A little dramatic, don’t you think?  Like going back to slavery in Egypt is better than following where God calls to a land that He promised to Abraham to give to his descendants?  But that’s what fear can do.  We lose perspective about God.  They saw Him as wanting to harm them rather than do good for them.  And we forget what He has done.  They saw the 10 plagues, the Red Sea part, manna show up every day, water come from a rock, and Amalek be defeated – and that’s just for starters.  How could they forget all of that?  But fear can make us become forgetful rather quickly.

In contrast to the 10 spies and the Israelites are Caleb and Joshua.  Instead of seeing the obstacles and being fearful, their focus is on God and His promises and power.  They are confident that He is with them and will enable them to take possession of the land.  Fear doesn’t win out with these men –faith does.

It’s a sad story because the result is that God says that every Israelite who is 20-years-old and older won’t see the Promised Land because they didn’t trust Him.  So they turn back around and wander for 40 years until only their children and Joshua and Caleb are left to enter.  They missed out because they gave in to fear.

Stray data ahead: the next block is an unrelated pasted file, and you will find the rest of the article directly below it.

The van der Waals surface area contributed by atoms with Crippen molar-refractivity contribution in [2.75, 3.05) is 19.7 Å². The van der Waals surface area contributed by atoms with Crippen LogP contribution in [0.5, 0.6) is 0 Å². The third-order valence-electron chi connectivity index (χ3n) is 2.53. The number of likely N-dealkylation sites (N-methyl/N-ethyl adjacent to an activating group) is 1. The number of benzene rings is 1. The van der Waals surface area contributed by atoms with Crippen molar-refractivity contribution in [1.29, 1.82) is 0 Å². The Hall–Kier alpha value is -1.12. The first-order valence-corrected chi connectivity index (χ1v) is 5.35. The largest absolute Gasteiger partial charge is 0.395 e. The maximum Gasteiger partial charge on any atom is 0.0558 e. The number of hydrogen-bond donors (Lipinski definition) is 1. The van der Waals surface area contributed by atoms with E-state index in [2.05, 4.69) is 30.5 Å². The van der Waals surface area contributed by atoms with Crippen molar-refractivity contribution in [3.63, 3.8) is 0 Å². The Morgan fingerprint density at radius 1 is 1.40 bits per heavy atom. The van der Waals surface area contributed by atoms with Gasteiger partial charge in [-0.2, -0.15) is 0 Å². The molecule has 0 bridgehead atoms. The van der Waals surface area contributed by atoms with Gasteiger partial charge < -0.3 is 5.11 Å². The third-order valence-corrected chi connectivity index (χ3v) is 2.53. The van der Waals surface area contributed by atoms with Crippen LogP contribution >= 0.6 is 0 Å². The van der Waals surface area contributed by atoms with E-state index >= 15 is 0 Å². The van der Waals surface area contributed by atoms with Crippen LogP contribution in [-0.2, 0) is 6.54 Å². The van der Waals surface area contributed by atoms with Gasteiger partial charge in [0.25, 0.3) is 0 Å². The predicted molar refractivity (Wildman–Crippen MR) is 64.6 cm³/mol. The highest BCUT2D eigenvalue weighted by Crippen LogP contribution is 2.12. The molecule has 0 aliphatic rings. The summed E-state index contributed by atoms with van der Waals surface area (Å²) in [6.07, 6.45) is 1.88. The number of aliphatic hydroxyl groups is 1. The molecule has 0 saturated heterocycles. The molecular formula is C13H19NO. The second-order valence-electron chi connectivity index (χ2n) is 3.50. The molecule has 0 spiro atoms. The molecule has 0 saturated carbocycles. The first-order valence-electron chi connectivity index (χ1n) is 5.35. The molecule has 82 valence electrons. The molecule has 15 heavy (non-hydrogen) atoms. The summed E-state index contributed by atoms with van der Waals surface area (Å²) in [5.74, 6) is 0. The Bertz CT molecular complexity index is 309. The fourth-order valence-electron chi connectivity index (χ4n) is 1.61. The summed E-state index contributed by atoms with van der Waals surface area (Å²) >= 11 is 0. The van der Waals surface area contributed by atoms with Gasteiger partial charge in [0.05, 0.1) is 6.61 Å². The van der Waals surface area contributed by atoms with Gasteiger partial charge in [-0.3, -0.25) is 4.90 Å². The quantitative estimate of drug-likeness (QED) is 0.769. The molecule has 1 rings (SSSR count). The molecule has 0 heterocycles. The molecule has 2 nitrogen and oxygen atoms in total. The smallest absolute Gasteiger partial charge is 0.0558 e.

Whenever God is calling me to do something that scares me, He brings me back to this story.  Like when I bought my first home.  Doing that as a single woman whose income is dependent on the generosity of others, it scared me to death to make such a big purchase.  Or last year when He called me to step out in faith again and start a ministry to women in the workforce in my area.  What if I failed?  It was definitely not the easy path to choose.

But the Holy Spirit uses this story to push me forward.  Because I know I can choose to take a different path out of fear, but then I will miss the blessing.  Just like the Israelites did.  And I don’t want to miss out on what God has for me.  So I choose to trust Him instead and go forward, knowing He has already gone ahead of me (Deuteronomy 31:8).

The Lord took care of us in the snow, too.  I let fear overwhelm my faith in Him that night (as well as my faith in my husband who is the best snow driver I know).  It was a good reminder for me.  He says over and over in His word, “Do not be afraid.”  Because when we follow Him, there is no need for fear.

So what is He calling you to do?  Where does He want you to step out in faith?  Sharing your faith with a co-worker or neighbor or family member?  Starting a Bible study at work or in your neighborhood or in your church?  Making a job change?  Reconciling a broken relationship or drawing boundaries in an unhealthy one?  Is it scary or just exciting?  Don’t be an Israelite and miss out on the blessing!  Instead, be like Caleb and follow God fully (Numbers 14:24).